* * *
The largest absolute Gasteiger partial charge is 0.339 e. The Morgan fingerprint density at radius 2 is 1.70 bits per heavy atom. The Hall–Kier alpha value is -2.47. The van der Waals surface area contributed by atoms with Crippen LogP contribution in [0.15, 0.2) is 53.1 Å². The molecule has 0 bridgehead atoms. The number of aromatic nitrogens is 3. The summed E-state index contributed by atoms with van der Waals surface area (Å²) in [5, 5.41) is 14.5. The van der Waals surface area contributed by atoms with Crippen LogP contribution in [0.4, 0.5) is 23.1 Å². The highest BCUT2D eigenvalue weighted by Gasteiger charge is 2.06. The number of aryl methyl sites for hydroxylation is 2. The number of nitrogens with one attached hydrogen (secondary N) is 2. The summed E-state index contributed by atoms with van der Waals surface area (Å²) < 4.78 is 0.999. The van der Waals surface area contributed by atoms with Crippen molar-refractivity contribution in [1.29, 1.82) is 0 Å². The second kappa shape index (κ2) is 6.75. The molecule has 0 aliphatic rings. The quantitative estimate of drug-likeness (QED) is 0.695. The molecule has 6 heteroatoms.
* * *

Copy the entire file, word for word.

The largest absolute Gasteiger partial charge is 0.339 e. The Morgan fingerprint density at radius 2 is 1.70 bits per heavy atom. The Hall–Kier alpha value is -2.47. The van der Waals surface area contributed by atoms with Crippen LogP contribution in [0.15, 0.2) is 53.1 Å². The molecule has 0 bridgehead atoms. The number of aromatic nitrogens is 3. The summed E-state index contributed by atoms with van der Waals surface area (Å²) in [5, 5.41) is 14.5. The van der Waals surface area contributed by atoms with Crippen LogP contribution in [0.4, 0.5) is 23.1 Å². The highest BCUT2D eigenvalue weighted by Gasteiger charge is 2.06. The number of aryl methyl sites for hydroxylation is 2. The number of nitrogens with one attached hydrogen (secondary N) is 2. The summed E-state index contributed by atoms with van der Waals surface area (Å²) < 4.78 is 0.999. The van der Waals surface area contributed by atoms with Crippen molar-refractivity contribution in [1.29, 1.82) is 0 Å². The second kappa shape index (κ2) is 6.75. The molecule has 0 aliphatic rings. The quantitative estimate of drug-likeness (QED) is 0.695. The molecule has 6 heteroatoms.